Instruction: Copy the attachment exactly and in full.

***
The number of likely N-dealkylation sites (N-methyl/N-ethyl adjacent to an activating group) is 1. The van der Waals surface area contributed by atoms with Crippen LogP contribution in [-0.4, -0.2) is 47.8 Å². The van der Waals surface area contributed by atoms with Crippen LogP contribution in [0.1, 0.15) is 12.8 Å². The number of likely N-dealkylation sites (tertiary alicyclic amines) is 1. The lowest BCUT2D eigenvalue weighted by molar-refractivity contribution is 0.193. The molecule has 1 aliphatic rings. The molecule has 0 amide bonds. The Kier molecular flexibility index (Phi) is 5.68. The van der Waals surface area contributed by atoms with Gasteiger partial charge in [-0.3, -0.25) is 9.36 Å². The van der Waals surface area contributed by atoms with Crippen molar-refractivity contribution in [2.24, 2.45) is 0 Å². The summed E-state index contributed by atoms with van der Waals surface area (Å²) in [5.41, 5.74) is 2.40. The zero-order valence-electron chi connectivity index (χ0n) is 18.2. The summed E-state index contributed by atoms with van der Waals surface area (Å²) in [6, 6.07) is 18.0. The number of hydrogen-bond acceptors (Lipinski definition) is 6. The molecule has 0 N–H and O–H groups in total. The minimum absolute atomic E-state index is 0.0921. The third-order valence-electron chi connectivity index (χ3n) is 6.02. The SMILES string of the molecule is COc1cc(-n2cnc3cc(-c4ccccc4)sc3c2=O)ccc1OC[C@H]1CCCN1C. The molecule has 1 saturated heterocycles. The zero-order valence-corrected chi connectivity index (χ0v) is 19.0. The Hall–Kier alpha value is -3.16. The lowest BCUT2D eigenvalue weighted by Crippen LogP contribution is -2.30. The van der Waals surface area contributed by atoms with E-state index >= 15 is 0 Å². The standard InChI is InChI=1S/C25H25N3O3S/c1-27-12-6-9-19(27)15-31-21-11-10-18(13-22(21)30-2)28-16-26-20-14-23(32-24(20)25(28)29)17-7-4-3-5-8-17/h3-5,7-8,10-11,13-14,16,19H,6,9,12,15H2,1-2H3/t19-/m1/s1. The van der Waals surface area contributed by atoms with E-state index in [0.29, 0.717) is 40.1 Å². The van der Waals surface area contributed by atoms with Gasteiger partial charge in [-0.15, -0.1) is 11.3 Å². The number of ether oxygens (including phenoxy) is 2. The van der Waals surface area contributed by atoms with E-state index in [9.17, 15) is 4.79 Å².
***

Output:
The number of likely N-dealkylation sites (N-methyl/N-ethyl adjacent to an activating group) is 1. The van der Waals surface area contributed by atoms with Crippen LogP contribution in [-0.4, -0.2) is 47.8 Å². The van der Waals surface area contributed by atoms with Crippen LogP contribution in [0.1, 0.15) is 12.8 Å². The number of likely N-dealkylation sites (tertiary alicyclic amines) is 1. The lowest BCUT2D eigenvalue weighted by molar-refractivity contribution is 0.193. The molecule has 1 aliphatic rings. The molecule has 0 amide bonds. The Kier molecular flexibility index (Phi) is 5.68. The van der Waals surface area contributed by atoms with Gasteiger partial charge in [-0.3, -0.25) is 9.36 Å². The van der Waals surface area contributed by atoms with Crippen molar-refractivity contribution in [2.24, 2.45) is 0 Å². The summed E-state index contributed by atoms with van der Waals surface area (Å²) in [5.41, 5.74) is 2.40. The zero-order valence-electron chi connectivity index (χ0n) is 18.2. The summed E-state index contributed by atoms with van der Waals surface area (Å²) in [6, 6.07) is 18.0. The number of hydrogen-bond acceptors (Lipinski definition) is 6. The molecule has 0 N–H and O–H groups in total. The minimum absolute atomic E-state index is 0.0921. The third-order valence-electron chi connectivity index (χ3n) is 6.02. The SMILES string of the molecule is COc1cc(-n2cnc3cc(-c4ccccc4)sc3c2=O)ccc1OC[C@H]1CCCN1C. The molecule has 1 saturated heterocycles. The zero-order valence-corrected chi connectivity index (χ0v) is 19.0. The Hall–Kier alpha value is -3.16. The lowest BCUT2D eigenvalue weighted by Crippen LogP contribution is -2.30. The van der Waals surface area contributed by atoms with E-state index >= 15 is 0 Å². The standard InChI is InChI=1S/C25H25N3O3S/c1-27-12-6-9-19(27)15-31-21-11-10-18(13-22(21)30-2)28-16-26-20-14-23(32-24(20)25(28)29)17-7-4-3-5-8-17/h3-5,7-8,10-11,13-14,16,19H,6,9,12,15H2,1-2H3/t19-/m1/s1. The van der Waals surface area contributed by atoms with E-state index in [0.29, 0.717) is 40.1 Å². The van der Waals surface area contributed by atoms with Gasteiger partial charge in [-0.15, -0.1) is 11.3 Å². The number of ether oxygens (including phenoxy) is 2. The van der Waals surface area contributed by atoms with E-state index in [9.17, 15) is 4.79 Å².